It represents a circle-of-life completion to a career devoted to promoting programs that can create powerful and positive change in people's lives. Fales spent 31 years programming and funding youth tennis development in Dade County for inner city youngsters in her role as the founder and coordinator of the Dade County chapter of the National Junior Tennis League using tennis as a vehicle to drive children's educational pursuits.

"It is funny in a way that I worked for 30 years teaching sport as a tool for changing people and you're always hopeful that will in fact turn out to be what you intended to do," Fales says. "You hope that they will apply to life what they learned through sport. But in reality, you might be lucky to see a child 20 years later and you don't see many 50 years later. Now, I'm at the other end of the spectrum they are over 60 you can see what you're doing can have an effect right there. For instance, we recently worked with a woman who had an issue with her knee. She could not get back into her house and the doorway wasn't wide enough to fit a wheelchair through it. So we were able to help her by creating wheelchair access.

"We are a community and we're still trying to do for each other and that's the message I keep getting from people who contribute. Often, when we show up people can be pretty skeptical or afraid of predatory lenders. It takes a while to build a trust and relationship. People don't realize how badly off some people can be in this country. There are people with no plumbing, no working bathroom, people using a hotplate to try to feed their families. And when we are able to connect and our volunteers help fix a home some people are overwhelmed someone would want to do that for them."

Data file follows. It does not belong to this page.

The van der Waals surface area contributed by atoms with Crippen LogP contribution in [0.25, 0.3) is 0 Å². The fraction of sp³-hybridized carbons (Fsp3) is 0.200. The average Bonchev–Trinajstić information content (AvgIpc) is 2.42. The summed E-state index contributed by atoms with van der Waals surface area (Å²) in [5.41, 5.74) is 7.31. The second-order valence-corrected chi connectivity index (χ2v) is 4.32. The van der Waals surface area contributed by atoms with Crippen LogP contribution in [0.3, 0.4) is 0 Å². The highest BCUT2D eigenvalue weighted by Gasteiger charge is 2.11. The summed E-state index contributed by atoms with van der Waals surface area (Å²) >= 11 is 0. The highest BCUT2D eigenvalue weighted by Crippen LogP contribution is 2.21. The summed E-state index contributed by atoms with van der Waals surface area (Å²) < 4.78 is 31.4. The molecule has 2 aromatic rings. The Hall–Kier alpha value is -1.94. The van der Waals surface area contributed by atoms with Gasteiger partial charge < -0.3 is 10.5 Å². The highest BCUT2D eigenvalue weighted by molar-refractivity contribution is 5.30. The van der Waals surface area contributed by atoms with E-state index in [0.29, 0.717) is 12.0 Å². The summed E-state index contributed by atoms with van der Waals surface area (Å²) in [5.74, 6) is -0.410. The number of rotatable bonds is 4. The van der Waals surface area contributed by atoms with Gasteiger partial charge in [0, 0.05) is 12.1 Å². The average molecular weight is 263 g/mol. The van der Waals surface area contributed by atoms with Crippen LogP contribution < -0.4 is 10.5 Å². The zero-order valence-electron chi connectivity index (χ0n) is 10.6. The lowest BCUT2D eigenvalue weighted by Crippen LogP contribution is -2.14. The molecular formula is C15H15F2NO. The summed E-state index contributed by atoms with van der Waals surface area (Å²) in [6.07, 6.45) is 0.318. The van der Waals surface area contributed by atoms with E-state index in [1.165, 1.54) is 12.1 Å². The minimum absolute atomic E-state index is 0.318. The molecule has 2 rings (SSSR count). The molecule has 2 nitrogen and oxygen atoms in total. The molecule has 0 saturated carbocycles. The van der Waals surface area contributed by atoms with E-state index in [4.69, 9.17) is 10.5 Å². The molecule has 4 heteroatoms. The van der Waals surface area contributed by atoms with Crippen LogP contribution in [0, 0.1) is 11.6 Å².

And at an age when many players are considering retirement, Fales continues her commitment to restoration.

"It is a great to see people up to age 85 playing tennis at Super-Seniors events; it's inspiring for me," Fales says. "One of the secrets I've learned from playing tennis, and I think Twyla Tharp said it as well, is 'keep moving.' Keep moving, choose the steps instead of the elevator. I started Pilates recently, I try to play tennis about three times a week and I walk with a group of friends three miles each morning. Sometimes, it's not easy, but it's important. Keep active and keep moving."